YEREVAN — The U.S. ambassador in Yerevan, Richard Mills, met with Prime Minister Karen Karapetian on Friday for further discussions on the Armenian government’s stated efforts to combat endemic corruption in Armenia.

Karapetian was reported to brief Mills on the government’s “consistent policy” of reducing “corruption risks” through the enactment of relevant legislation and the “active work” of its Anti-Corruption Council. A government statement also cited him as calling for U.S. assistance to the council and his broader reform agenda.

According to the statement, Mills praised the Armenia government’s efforts to strengthen the rule of law and improve the business environment, saying that they have already increased U.S. investors’ interests in Armenia. “He said that over the past 8-10 months he has received positive signals from American companies operating in Armenia especially with regard to ongoing reforms in the customs sector,” added the statement.

Mills urged the authorities in Yerevan to tackle corruption in earnest in a speech delivered in February. He said they should send a “clear message from on high that corruption will not be tolerated and that no one … is above the law.” In that regard, the envoy suggested that the government set up a “fully independent anti-corruption body that can both investigate and prosecute cases.”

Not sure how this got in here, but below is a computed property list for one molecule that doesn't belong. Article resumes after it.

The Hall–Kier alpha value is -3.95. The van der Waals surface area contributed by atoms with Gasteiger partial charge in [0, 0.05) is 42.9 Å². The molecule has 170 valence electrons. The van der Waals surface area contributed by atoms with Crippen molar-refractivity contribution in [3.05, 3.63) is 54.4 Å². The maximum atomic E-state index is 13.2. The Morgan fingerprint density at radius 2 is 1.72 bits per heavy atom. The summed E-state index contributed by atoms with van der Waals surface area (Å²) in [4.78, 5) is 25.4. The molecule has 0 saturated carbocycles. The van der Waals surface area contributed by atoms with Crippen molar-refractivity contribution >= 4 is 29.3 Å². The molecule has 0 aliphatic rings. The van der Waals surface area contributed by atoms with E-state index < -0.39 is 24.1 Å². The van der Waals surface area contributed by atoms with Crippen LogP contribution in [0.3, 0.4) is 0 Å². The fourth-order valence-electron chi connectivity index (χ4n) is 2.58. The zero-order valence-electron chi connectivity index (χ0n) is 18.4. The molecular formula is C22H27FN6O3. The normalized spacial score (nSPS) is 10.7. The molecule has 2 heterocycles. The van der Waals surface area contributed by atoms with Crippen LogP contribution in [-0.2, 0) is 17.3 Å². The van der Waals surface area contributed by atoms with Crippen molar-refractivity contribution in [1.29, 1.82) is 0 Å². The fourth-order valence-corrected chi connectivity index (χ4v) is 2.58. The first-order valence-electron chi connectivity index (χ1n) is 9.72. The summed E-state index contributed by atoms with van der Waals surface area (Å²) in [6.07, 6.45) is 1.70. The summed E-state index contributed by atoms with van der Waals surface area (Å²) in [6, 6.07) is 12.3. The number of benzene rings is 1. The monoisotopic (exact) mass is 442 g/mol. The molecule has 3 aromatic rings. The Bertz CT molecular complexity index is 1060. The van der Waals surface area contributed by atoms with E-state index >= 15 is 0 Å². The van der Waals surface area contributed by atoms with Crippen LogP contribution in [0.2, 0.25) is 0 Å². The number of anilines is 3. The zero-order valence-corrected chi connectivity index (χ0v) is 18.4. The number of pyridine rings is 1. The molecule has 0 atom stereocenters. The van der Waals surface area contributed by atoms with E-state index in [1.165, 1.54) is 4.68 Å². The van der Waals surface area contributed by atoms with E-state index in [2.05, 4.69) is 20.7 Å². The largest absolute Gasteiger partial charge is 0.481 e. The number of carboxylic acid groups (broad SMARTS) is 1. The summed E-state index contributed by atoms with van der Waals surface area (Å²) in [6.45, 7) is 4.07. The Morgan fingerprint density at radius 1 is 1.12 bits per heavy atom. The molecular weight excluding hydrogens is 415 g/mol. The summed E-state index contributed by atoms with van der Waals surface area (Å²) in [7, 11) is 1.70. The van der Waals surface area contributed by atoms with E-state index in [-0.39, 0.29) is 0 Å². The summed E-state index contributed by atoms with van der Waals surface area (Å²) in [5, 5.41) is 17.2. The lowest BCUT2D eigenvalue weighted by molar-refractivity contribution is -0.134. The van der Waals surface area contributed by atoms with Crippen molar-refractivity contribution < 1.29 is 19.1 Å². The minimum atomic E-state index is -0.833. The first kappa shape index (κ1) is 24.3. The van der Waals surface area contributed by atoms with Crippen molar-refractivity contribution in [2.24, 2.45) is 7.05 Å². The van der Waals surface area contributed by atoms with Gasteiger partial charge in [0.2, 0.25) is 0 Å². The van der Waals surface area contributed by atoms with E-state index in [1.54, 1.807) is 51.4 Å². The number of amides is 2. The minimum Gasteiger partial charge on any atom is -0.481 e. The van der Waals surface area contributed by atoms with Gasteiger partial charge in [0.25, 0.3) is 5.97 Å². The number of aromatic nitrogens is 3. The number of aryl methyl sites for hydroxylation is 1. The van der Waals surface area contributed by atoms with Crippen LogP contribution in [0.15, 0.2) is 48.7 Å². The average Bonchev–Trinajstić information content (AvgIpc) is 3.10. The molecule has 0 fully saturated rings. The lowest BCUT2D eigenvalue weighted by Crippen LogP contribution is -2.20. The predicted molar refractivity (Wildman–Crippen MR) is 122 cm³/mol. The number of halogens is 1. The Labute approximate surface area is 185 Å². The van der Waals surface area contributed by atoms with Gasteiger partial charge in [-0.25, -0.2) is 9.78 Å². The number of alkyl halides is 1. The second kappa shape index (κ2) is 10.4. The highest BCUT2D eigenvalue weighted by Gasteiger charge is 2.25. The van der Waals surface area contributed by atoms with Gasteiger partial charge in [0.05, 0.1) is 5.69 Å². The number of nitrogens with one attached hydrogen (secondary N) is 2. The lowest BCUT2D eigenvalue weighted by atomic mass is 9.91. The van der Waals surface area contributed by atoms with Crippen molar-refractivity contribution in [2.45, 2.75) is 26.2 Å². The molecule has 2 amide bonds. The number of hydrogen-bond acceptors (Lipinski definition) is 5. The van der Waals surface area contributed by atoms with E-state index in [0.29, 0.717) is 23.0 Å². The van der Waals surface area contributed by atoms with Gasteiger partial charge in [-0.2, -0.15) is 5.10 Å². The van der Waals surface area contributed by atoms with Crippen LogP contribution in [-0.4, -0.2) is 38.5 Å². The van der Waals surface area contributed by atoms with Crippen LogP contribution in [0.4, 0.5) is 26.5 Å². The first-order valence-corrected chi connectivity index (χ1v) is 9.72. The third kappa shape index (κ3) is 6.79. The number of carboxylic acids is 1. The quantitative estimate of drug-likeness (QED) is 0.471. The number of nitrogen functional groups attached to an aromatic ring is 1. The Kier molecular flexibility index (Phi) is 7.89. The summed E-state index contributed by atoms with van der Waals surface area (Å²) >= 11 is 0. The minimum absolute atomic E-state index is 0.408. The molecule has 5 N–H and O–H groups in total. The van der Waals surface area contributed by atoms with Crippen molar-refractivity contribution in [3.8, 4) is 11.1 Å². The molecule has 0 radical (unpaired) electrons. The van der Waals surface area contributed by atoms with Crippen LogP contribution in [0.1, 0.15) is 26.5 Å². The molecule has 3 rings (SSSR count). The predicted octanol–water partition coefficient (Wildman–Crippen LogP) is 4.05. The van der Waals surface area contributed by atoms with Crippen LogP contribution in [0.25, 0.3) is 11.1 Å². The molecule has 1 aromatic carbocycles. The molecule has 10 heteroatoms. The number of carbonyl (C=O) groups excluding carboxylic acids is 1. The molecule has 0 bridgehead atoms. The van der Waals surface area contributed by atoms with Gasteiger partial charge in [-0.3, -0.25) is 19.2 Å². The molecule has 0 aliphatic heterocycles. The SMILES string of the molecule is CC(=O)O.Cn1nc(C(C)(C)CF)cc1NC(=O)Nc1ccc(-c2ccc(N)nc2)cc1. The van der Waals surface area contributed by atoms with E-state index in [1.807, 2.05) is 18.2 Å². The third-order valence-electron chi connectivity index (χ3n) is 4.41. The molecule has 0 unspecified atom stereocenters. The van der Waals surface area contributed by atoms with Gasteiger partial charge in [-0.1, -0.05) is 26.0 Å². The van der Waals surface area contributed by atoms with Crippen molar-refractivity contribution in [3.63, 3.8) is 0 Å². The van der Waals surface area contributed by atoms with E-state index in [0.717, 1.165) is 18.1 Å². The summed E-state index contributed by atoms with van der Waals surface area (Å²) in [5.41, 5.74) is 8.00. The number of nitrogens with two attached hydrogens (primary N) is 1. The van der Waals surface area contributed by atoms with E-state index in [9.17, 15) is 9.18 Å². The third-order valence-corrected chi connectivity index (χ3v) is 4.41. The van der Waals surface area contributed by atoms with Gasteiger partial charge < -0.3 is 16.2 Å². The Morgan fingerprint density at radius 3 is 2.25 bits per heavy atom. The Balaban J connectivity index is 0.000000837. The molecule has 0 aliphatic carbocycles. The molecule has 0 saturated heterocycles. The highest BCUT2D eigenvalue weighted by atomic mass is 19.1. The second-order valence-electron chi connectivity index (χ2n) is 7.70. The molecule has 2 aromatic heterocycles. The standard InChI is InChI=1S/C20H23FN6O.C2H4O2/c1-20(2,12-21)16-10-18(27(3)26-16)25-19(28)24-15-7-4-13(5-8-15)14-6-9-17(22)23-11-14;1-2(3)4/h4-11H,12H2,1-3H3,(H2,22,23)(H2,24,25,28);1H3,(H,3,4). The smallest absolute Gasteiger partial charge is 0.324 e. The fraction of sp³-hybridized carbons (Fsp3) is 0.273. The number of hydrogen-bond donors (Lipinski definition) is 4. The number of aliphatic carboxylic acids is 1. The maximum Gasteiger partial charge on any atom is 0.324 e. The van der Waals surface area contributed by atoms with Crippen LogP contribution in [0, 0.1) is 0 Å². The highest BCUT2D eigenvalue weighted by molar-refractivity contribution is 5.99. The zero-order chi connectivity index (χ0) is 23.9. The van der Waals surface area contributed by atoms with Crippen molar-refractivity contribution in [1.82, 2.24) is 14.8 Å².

The authorities decided instead to form a different anti-graft body that will start functioning early next year. The Commission on Preventing Corruption is to scrutinize income and asset declarations to be submitted by over 2,000 senior state officials and investigate possible conflicts of interest among them. Under a government bill passed by the Armenian parliament in June, it will be empowered to ask law-enforcement bodies to prosecute officials suspected of graft.

The separate Anti-Corruption Council was previously overseen by Karapetian’s predecessor, Hovik Abrahamian. It approved in 2015 a three-year plan of actions against various corrupt practices.

Despite skepticism voiced by many Armenian civil society members, the U.S. Agency for International Development (USAID) pledged in February 2016 to support the program’s implementation with a $750,000 grant. Mills said in February that the USAID has since allocated less than 2.5 percent of that money because of a lack of “concrete progress” in the work of that body.

The USAID’s current country director for Armenia, Deborah Grieser, was also present at Mills’ latest meeting with Karapetian.

Armenia ranked, together with Bolivia and Vietnam, 113th out of 176 countries evaluated in Transparency International’s most recent Corruption Perceptions Index released in January.

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